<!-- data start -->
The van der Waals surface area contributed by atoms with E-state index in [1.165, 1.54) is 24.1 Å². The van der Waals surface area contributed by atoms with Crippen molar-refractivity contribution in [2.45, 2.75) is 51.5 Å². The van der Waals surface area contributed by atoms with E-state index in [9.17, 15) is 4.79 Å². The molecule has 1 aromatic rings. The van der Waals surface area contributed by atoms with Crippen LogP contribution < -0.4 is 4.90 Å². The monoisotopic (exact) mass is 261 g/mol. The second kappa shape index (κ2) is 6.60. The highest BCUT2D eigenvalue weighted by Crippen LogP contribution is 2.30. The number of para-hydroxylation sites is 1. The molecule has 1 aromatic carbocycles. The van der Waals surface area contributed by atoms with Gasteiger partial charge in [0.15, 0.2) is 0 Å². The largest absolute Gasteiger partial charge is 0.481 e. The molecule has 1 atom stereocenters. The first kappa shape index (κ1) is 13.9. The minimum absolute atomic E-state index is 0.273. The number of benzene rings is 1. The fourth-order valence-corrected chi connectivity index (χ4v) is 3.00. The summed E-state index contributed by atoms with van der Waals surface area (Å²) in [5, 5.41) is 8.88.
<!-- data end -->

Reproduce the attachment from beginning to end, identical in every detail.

The van der Waals surface area contributed by atoms with E-state index in [1.165, 1.54) is 24.1 Å². The van der Waals surface area contributed by atoms with Crippen molar-refractivity contribution in [2.45, 2.75) is 51.5 Å². The van der Waals surface area contributed by atoms with E-state index in [9.17, 15) is 4.79 Å². The molecule has 1 aromatic rings. The van der Waals surface area contributed by atoms with Crippen LogP contribution < -0.4 is 4.90 Å². The monoisotopic (exact) mass is 261 g/mol. The second kappa shape index (κ2) is 6.60. The highest BCUT2D eigenvalue weighted by Crippen LogP contribution is 2.30. The number of para-hydroxylation sites is 1. The molecule has 1 aromatic carbocycles. The van der Waals surface area contributed by atoms with Gasteiger partial charge in [0.15, 0.2) is 0 Å². The largest absolute Gasteiger partial charge is 0.481 e. The molecule has 1 atom stereocenters. The first kappa shape index (κ1) is 13.9. The minimum absolute atomic E-state index is 0.273. The number of benzene rings is 1. The fourth-order valence-corrected chi connectivity index (χ4v) is 3.00. The summed E-state index contributed by atoms with van der Waals surface area (Å²) in [5, 5.41) is 8.88.